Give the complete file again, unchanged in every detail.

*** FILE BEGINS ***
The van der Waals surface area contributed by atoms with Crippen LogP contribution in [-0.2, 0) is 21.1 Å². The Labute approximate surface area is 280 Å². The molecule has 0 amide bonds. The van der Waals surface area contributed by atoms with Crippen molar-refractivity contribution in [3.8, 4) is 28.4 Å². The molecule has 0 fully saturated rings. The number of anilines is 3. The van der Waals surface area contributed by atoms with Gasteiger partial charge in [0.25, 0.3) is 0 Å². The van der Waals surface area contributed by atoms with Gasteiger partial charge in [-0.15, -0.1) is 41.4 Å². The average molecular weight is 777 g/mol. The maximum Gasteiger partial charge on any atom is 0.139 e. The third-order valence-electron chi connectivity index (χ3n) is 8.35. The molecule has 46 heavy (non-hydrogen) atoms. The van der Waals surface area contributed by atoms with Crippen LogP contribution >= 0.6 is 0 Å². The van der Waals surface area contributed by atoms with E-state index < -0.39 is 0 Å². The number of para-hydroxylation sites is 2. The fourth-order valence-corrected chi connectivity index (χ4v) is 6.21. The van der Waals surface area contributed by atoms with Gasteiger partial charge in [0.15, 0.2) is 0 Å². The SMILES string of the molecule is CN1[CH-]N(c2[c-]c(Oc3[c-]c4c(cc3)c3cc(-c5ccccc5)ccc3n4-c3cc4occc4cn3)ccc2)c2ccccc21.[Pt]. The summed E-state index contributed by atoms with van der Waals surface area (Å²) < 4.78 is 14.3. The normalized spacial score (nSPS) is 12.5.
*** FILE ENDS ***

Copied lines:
The van der Waals surface area contributed by atoms with Crippen LogP contribution in [-0.2, 0) is 21.1 Å². The Labute approximate surface area is 280 Å². The molecule has 0 amide bonds. The van der Waals surface area contributed by atoms with Crippen molar-refractivity contribution in [3.8, 4) is 28.4 Å². The molecule has 0 fully saturated rings. The number of anilines is 3. The van der Waals surface area contributed by atoms with Gasteiger partial charge in [0.25, 0.3) is 0 Å². The van der Waals surface area contributed by atoms with Gasteiger partial charge in [-0.15, -0.1) is 41.4 Å². The average molecular weight is 777 g/mol. The maximum Gasteiger partial charge on any atom is 0.139 e. The third-order valence-electron chi connectivity index (χ3n) is 8.35. The molecule has 46 heavy (non-hydrogen) atoms. The van der Waals surface area contributed by atoms with Crippen LogP contribution >= 0.6 is 0 Å². The van der Waals surface area contributed by atoms with E-state index < -0.39 is 0 Å². The number of para-hydroxylation sites is 2. The fourth-order valence-corrected chi connectivity index (χ4v) is 6.21. The van der Waals surface area contributed by atoms with Gasteiger partial charge in [0.15, 0.2) is 0 Å². The SMILES string of the molecule is CN1[CH-]N(c2[c-]c(Oc3[c-]c4c(cc3)c3cc(-c5ccccc5)ccc3n4-c3cc4occc4cn3)ccc2)c2ccccc21.[Pt]. The summed E-state index contributed by atoms with van der Waals surface area (Å²) < 4.78 is 14.3. The normalized spacial score (nSPS) is 12.5.